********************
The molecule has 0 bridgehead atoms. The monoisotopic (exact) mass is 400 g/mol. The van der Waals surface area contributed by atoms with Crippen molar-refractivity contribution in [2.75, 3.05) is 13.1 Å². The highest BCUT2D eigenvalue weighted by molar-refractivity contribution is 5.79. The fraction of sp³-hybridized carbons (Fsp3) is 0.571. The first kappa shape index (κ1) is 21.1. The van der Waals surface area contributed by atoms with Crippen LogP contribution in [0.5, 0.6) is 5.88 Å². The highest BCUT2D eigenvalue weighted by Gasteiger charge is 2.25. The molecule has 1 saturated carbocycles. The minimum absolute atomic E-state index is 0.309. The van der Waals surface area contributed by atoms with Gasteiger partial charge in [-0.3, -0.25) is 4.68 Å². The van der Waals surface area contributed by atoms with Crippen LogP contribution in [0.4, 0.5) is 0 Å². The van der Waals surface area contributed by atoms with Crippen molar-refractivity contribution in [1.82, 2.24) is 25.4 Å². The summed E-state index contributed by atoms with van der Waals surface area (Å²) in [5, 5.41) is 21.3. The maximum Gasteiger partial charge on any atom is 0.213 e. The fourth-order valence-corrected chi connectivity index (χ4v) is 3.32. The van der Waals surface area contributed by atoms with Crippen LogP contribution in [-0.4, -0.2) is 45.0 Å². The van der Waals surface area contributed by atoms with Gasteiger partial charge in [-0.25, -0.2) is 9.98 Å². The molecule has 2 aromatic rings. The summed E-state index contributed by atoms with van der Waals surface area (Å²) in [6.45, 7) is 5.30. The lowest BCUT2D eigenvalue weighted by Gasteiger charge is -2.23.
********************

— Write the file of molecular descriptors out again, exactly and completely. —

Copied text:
The molecule has 0 bridgehead atoms. The monoisotopic (exact) mass is 400 g/mol. The van der Waals surface area contributed by atoms with Crippen molar-refractivity contribution in [2.75, 3.05) is 13.1 Å². The highest BCUT2D eigenvalue weighted by molar-refractivity contribution is 5.79. The fraction of sp³-hybridized carbons (Fsp3) is 0.571. The first kappa shape index (κ1) is 21.1. The van der Waals surface area contributed by atoms with Crippen LogP contribution in [0.5, 0.6) is 5.88 Å². The highest BCUT2D eigenvalue weighted by Gasteiger charge is 2.25. The molecule has 1 saturated carbocycles. The minimum absolute atomic E-state index is 0.309. The van der Waals surface area contributed by atoms with Gasteiger partial charge in [-0.3, -0.25) is 4.68 Å². The van der Waals surface area contributed by atoms with Crippen LogP contribution in [0.4, 0.5) is 0 Å². The van der Waals surface area contributed by atoms with Crippen molar-refractivity contribution in [1.82, 2.24) is 25.4 Å². The summed E-state index contributed by atoms with van der Waals surface area (Å²) in [5, 5.41) is 21.3. The maximum Gasteiger partial charge on any atom is 0.213 e. The fourth-order valence-corrected chi connectivity index (χ4v) is 3.32. The van der Waals surface area contributed by atoms with Crippen LogP contribution in [-0.4, -0.2) is 45.0 Å². The van der Waals surface area contributed by atoms with Gasteiger partial charge in [-0.25, -0.2) is 9.98 Å². The molecule has 2 aromatic rings. The summed E-state index contributed by atoms with van der Waals surface area (Å²) in [6.45, 7) is 5.30. The lowest BCUT2D eigenvalue weighted by Gasteiger charge is -2.23.